Ásta Sigurðardóttir became a star overnight with her first short story “Sunnudagskvöld til mánudagsmorgun” (Sunday Night to Monday Morning), which was published in the journal Líf og list (Life and Art) in 1951.
The reader follows the protagonist of the short story as she is born or gives birth to herself in the text. The story is told in the first person, and the narrator is a young woman called Ásta. She is an uninvited and undesired guest at a party or nachspiel held in a bourgeois home one Sunday evening. Her drunken, perverted point of view expresses a chaotic self-perception, the focus is on details rather than the whole picture, pain and anxiety are expressed in metaphors about falling and drowning small animals in a bottomless swamp. The sense of anxiety continues into the second part of the story, which depicts a nocturnal wander through the streets of town, but here the ironic tone of the text becomes more obvious.
A nice old man happens by the woman, invites her home, and tries to rape her. The attempted rape is partly due to the main character’s naivety and innocence, which serves to contrast with, and accentuate, the rapist’s misogyny and vulgarity. The grotesque course of events comes to a halt when the woman gives out “a piercing howl that echoed gently in this large house. I had never heard such a scream”. The scream frightens the woman just as much as it does the man. “‘Wha-what were you going to do to-to me? I thought you would be as nice as daddy.’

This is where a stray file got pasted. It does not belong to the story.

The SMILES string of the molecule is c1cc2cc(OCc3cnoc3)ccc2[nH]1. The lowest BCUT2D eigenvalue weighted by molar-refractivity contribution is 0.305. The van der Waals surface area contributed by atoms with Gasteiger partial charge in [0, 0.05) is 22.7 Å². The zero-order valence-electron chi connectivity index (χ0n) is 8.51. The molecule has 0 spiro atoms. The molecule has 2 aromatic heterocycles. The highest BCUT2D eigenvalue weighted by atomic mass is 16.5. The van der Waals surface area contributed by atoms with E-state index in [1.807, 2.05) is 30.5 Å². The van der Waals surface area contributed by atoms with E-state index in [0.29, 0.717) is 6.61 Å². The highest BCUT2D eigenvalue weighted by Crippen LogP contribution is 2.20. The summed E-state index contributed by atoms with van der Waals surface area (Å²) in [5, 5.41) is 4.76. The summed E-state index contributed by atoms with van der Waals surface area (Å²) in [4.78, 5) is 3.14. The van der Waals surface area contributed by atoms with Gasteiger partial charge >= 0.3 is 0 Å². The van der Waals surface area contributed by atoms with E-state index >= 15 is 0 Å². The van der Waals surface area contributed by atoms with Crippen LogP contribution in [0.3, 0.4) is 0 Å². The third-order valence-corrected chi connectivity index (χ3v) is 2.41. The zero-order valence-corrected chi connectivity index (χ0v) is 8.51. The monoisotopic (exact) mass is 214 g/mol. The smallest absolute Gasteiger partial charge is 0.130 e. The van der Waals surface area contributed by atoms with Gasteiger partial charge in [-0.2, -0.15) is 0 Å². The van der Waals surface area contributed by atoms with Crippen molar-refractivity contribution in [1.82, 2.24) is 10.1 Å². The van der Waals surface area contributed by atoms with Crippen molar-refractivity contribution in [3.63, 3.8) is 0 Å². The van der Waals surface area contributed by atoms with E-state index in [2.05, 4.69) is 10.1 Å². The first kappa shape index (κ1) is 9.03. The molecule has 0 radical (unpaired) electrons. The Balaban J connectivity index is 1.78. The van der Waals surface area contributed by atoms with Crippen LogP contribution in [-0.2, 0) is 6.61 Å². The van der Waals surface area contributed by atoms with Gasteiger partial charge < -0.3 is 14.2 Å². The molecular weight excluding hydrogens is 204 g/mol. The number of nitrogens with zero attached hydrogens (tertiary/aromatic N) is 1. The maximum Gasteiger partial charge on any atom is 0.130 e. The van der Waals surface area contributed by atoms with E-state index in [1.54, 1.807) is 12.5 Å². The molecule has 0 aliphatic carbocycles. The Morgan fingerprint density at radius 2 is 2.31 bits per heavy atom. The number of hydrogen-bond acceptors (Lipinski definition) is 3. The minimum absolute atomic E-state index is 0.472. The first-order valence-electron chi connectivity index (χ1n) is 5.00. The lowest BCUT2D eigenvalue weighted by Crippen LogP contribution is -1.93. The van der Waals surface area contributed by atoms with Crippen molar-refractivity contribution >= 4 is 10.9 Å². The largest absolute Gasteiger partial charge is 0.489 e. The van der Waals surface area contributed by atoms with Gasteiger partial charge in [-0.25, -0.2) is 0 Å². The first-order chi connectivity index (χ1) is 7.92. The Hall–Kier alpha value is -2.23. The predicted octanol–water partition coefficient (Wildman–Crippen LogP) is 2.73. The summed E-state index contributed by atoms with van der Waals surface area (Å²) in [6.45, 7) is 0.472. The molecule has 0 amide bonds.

“The tears streamed down my cheeks. He hardly understood what I was saying, but the foaming lips moved and a strange expression came onto his fat face – it looked as though he was going to cry.
“I took pity on him, to such an extent that I forgot my own misery … I brought misfortune with me wherever I went. There I came as the Devil herself, and tempted this man who looked like an apostle and was usually quite certainly decent.
“Had he perhaps not been good to me?” The story maintains this ironic tone through the night’s other ‘adventures’. It is a mistreated but nevertheless victorious young woman who emerges, at the end, from the story.